|TURNOV: Semily, Liberec, Bohemia|
Turnov has long been known for expertise with gemstones that attracted many medieval craftsmen and artisans who produced jewelry from the local Bohemian garnet. Its Museum of the Bohemian Paradise has a significant collection of gemstones and jewelry, as well as exhibits on geology, archaeology, and folklore.
This town, not under direct responsibility of the Jewish Community of Liberic, is part of the Jewish culture of northern Bohemia. The first Jews were settled here in the 14th or 15th century. The oldest written document regarding the first Jews from the town records dating back to 1527 talks about a Jew named Moses, a hatter, who paid his debt to his son-in-law Jakub. At that time, only a few individual Jewish families lived in the center of the town. The relationship between Jews and Christians was not bad thusno strict urban separation (ghetto) resulted. At the end of the 16th and beginning of the 17th century, the Jews in Turnov owned seven houses and by the second half of the 18th century, eighteen of the majority of which were concentrated on Krajířova Street. Even after many reconstruction projects, this part of town was spared. In the mid-19th century, 45 Jewish families lived in Turnov. The community spoke Czech and has had its own rabbi until 1916. The 1910 Jewish population was 478 Jews or 3% of Turnov. In 1930 the number decreased to 104. At the beginning of 1943, Turnov's Jews were transported to Terezín. Most of them later died in Auschwitz. The nineteen returning Jews after the WW II revived the Jewish Community, but in the 1950s, the 1710 synagogue became a church and lapsed into disuse in the early 1960s. Today, people of Jewish origin is relatively high in the region but only a few are practicing Jews. Between 1950 and 2006 the synagogue was a warehouse but will be restored as concert site and memorial. The old Jewish cemetery is in a relatively good condition with many tombstones dating from the beginning of the 18th century. A Holocaust memorial recalls the 115 Jews murdered by Nazis in WW II. partial source [February 2009]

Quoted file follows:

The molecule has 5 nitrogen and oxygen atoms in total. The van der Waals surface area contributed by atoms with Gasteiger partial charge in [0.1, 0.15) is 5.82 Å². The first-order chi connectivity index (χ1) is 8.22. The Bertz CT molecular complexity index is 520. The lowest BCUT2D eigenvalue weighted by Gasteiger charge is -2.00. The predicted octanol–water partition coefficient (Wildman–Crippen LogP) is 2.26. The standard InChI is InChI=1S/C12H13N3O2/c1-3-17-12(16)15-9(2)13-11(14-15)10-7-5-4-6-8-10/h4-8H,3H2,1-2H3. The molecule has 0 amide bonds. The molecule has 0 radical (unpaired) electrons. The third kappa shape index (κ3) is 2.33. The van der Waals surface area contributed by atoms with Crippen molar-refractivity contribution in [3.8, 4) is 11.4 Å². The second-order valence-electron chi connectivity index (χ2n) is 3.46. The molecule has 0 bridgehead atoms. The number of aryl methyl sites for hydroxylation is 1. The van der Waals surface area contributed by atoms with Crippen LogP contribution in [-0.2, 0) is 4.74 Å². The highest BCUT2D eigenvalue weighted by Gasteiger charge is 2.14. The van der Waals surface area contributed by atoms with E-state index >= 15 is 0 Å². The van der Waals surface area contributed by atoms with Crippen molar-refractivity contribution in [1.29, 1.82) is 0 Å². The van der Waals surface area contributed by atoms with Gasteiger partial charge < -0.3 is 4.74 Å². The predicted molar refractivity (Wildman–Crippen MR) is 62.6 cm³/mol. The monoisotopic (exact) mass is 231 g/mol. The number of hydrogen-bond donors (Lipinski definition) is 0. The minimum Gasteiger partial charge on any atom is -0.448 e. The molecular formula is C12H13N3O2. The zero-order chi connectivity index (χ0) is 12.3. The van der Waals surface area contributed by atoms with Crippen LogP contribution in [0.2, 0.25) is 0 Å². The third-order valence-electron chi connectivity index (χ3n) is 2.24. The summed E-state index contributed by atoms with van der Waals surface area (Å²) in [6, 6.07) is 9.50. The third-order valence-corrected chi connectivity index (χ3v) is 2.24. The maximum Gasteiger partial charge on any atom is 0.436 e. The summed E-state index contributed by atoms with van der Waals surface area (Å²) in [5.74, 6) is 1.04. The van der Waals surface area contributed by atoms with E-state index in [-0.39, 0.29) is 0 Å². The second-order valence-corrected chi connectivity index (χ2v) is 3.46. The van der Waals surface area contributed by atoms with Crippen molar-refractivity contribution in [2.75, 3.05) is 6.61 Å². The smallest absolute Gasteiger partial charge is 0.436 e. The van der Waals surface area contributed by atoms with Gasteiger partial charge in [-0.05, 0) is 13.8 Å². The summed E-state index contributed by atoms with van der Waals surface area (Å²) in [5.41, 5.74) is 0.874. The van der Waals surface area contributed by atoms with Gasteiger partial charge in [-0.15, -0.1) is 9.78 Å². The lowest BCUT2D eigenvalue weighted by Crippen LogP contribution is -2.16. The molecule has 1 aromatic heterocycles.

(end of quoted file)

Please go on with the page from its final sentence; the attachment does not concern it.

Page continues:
US Commission No. CZCE000001
Alternate name: Turnau in German. Turnov is located in Bohemia, Semily at 50°37′N 15°10′E , 21 km SSE of Liberec. Cemetery: 0.5 km SW, in Sobotecka Street. Present town population is 5,000-25,000 with than 10 Jews.
Earliest known Jewish community was 17th century. 1930 Jewish population was 104. The landmarked Jewish cemetery originated in 17th century with last known Conservative Jewish burial in 1950s. The isolated suburban hillside has no sign or marker. Reached by turning directly off a public road, access is open to all via a broken masonry wall and non-locking gate. The pre- and post-WWII size of cemetery is 2183 sq. m.
100-500 stones, all in original location, date from 17th century. The sandstone, marble and granite flat shaped stones, finely smoothed and inscribed stones, flat stones with carved relief decoration or multi-stone monuments have Hebrew, German and Czech inscriptions. Some have portraits on stones and/or metal fences around graves. The cemetery has no special sections but has a wall and sexton's house with morgue. The pre-burial house has a tahara. ZNO Praha owns Jewish cemetery. Adjacent properties are between the street and recreational gardens. Occasionally, private visitors stop. Vandalism occurred occasionally, 1981-91. Local non-Jewish residents did restoration occasionally. Now, there is occasional clearing or cleaning by individuals and regular caretaker paid by Praha Jewish congregation. Moderate threat: uncontrolled access and vandalism. Slight threat: weather erosion, pollution and existing nearby development.
Vlastmila Hamackova, Zabelska 37, 312 15 Plzen completed survey on 15 Nov. 1991. Documentation: census 1930; Jewish Cemeteries in Bohemia and Moravia(1980); Gold: Die Juden und Judengemeinden Boehmens. (1934). No site visits or interviews occurred.
|Last Updated on Thursday, 26 February 2009 18:50|